“Overlooked and underrated.”
That’s the title Keon Claiborne created for himself.
The Times Boys Basketball Player of the Year in 2016 said he dreamed of playing for Villanova University growing up, and had Division I looks following his senior season at Winters Mill High School, but things didn’t pan out.
Instead, Claiborne chose to attend Frederick Community College and play for coach Emonte Hill. Throughout his young basketball career, with every bump in the road, those three simple words have been his motivation.
“I felt like I wasn’t highly recruited because I didn’t play on like a private school or a huge program where high-level coaches came and [watched],” Claiborne said via text message. “So while I was at [FCC], I came up with this title … because that’s what I felt I was and just used it as fuel to my fire along with people who would doubt me and didn’t believe I was good enough.”
After two seasons at FCC, Claiborne is transferring to Division II Chowan University in the fall to continue his basketball career. The private institution of a little more than 1,500 undergraduate students is located in Murfreesboro, North Carolina.
Hill said Claiborne’s personality was one of the top attributes that stood out to him during the recruitment process to FCC, and from there it was a match.
“He fit the bill and it was an easy sell for us,” Hill said. “Keon is a well-versed ball player. He can do a lot of different things in a lot of different positions.”
But the transition to college basketball wasn’t seamless.
Claiborne went from one of the top scorers in Carroll County during his senior season at Winters Mill — he averaged 17 points, 5.8 rebounds, 3.1 assists, and 2.1 steals — to a new environment as a freshman at FCC. He noted the big jump mentally and physically from the high school to college level.
Claiborne said he played just one minute during his first game with the Cougars but that moment served as a stepping stone in an unfavorable situation.
“Most kids let it get to them and I’m like, ‘You know what, maybe it was a reason,’” he said. “The coaches brought me in the next morning … and they were like, ‘We knew … we could have used you easily.’ So then after that, it took me like six games and then I got to starting.”
Claiborne started in 12 games for the Cougars his freshman season. He averaged 8.4 points and shot 43.5 percent from the floor as FCC finished with a 12-15 record (7-7 in Maryland JUCO play).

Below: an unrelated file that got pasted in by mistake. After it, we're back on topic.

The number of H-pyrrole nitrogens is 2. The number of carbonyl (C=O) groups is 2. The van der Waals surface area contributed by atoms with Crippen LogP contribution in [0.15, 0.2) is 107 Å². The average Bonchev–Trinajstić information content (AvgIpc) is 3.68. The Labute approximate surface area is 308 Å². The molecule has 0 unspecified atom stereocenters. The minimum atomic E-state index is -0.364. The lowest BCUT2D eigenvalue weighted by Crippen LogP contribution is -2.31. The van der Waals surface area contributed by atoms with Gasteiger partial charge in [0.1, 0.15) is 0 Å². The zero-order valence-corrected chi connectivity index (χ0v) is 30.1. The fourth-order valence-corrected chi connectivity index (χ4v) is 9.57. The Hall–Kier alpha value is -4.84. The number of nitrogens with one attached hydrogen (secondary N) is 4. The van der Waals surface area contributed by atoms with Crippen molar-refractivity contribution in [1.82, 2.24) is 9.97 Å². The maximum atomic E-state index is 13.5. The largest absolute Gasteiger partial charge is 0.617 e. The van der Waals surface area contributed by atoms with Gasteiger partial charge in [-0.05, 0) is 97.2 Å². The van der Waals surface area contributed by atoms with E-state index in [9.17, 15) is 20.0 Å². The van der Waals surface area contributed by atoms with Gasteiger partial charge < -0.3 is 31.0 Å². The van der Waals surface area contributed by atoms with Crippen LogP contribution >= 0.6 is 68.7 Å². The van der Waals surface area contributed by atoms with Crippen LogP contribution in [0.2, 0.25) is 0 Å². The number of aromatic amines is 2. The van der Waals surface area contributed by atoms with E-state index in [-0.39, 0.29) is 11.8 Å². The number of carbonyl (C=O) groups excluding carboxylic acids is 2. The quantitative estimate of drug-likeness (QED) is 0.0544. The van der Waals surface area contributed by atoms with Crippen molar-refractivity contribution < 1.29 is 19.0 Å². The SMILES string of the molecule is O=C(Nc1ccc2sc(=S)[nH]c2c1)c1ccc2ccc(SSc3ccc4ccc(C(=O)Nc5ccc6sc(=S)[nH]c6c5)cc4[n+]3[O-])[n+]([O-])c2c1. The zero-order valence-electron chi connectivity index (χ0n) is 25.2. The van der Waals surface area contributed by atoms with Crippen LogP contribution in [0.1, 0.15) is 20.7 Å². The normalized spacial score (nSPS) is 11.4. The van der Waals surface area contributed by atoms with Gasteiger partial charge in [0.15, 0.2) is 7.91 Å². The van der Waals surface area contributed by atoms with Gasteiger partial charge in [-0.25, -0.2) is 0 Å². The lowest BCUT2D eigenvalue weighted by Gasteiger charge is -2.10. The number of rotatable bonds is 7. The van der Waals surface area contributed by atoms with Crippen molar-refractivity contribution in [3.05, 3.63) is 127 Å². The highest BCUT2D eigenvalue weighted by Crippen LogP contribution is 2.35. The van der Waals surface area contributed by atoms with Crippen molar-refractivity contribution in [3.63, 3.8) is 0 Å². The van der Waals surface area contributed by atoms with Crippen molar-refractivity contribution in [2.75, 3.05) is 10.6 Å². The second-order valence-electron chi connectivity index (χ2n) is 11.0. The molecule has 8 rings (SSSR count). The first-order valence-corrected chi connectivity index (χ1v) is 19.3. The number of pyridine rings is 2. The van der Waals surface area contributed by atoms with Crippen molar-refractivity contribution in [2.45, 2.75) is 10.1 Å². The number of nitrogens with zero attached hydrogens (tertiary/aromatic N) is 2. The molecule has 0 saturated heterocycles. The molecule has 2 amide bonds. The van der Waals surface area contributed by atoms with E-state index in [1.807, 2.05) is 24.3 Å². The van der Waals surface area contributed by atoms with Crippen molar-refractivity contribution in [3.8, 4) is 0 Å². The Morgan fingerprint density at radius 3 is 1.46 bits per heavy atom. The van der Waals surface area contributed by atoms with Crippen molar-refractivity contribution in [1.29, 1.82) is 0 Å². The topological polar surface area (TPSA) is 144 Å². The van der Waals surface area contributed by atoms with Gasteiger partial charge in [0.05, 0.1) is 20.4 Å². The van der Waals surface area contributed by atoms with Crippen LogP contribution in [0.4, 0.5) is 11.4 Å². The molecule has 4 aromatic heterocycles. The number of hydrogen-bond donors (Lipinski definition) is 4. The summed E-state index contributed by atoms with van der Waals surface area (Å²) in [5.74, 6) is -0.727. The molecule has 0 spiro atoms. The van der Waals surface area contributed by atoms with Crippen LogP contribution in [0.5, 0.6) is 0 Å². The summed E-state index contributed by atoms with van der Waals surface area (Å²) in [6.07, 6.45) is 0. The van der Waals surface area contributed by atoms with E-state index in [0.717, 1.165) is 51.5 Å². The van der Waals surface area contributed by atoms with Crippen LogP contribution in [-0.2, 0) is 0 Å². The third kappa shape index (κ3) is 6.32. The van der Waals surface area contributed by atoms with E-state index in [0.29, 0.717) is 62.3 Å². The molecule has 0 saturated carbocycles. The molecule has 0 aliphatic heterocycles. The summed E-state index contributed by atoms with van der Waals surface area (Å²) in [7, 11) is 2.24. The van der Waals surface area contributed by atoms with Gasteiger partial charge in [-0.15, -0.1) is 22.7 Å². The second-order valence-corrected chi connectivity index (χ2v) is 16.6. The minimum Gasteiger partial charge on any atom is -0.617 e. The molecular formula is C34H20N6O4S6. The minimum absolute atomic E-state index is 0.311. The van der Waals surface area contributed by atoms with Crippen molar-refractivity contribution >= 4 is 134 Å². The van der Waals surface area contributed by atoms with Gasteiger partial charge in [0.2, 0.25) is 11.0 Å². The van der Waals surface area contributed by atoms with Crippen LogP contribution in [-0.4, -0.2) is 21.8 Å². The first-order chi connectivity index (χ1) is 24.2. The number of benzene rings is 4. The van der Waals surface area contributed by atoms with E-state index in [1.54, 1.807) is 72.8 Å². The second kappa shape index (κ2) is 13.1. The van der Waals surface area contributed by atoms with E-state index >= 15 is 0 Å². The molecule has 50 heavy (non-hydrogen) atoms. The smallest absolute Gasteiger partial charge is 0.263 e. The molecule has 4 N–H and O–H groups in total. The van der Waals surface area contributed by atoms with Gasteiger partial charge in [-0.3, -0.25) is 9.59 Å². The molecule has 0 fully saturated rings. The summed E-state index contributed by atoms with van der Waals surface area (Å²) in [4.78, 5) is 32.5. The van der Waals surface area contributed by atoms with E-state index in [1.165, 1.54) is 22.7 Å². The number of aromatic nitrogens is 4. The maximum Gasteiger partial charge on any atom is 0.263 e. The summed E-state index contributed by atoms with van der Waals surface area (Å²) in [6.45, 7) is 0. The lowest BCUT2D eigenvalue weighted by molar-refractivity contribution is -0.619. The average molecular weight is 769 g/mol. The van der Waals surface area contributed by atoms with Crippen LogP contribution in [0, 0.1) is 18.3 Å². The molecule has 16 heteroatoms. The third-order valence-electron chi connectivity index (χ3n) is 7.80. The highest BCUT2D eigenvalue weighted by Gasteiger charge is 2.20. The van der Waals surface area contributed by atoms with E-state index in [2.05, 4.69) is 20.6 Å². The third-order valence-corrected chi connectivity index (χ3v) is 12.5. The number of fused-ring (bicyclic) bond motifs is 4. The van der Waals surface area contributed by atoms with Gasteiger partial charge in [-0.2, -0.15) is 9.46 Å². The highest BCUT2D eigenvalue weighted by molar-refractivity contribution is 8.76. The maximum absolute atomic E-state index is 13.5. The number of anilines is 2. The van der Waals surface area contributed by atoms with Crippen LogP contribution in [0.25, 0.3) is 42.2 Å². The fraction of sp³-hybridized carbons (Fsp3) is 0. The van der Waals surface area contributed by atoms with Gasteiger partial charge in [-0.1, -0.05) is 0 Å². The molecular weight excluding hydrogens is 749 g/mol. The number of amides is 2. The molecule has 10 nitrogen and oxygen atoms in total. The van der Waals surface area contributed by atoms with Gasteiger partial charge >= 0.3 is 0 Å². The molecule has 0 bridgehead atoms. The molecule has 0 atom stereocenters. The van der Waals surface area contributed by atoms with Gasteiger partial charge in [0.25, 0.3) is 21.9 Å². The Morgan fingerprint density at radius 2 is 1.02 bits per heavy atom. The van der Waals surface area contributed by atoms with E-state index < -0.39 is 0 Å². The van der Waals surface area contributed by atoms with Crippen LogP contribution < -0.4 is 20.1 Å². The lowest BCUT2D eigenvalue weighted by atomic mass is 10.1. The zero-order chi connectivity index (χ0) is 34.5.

Not at all satisfied, Claiborne said he hit the weights and continued to hone his basketball skills.
The results showed.
Claiborne’s production jumped tremendously during his sophomore season. He averaged 10.1 points, improved his shooting percentage to 50.5, and nearly doubled his 3-point percentage to from 19 to 35.3.
“Physically, I wasn’t ready,” Claiborne said regarding his freshman season. “My body wasn’t strong enough to be able to withstand a full season. Things individually came, which helped us get better.”
FCC finished 22-6 (12-2 MD JUCO) during the 2017-2018 season and crafted a 14-game winning streak that lasted over two months. They jumped to as high as No. 8 in the NJCAA DII national polls, but the season ended in disappointment with a 76-60 loss to Garrett College in the Region XX D2 tournament (Claiborne led the Cougars with 15 points in that game).
Labeled as one of the most versatile players in the region for his play on both ends of the floor, Claiborne earned an All-Region second-team selection and interest from Division II schools.
However, the path to Chowan was unexpected.
The university originally expressed interest in one of Claiborne’s FCC teammates but he eventually got on their radar. From there, it was a visit to the school and a meeting with head coach Brett Vincent.
“On campus, I just felt like a nice atmosphere,” Claiborne said. “I wasn’t getting the same vibe [from other schools] that I was from [Chowan]. Once I met the head coach that same day, they took me on a tour … I really felt like this could be a home. I felt other people weren’t just looking at me just as a basketball player.”
Claiborne enters Chowan as a junior, and while he acknowledged there’s a difference being a JUCO transfer compared to attending the same school for all four years, it won’t stop him from making his impact early and often.
“I want to come in right away and play, do whatever I can do to help,” he said. “I want to come in, be a leader… whether I get the captain rank or not I still want to be a leader with my words and actions.”
The ultimate goal is to continue his basketball career professionally, Claiborne said.
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“I don’t want this to just be my last ride,” he said. “I hopefully one day … [will] play professionally, overseas, [and] continue this journey.”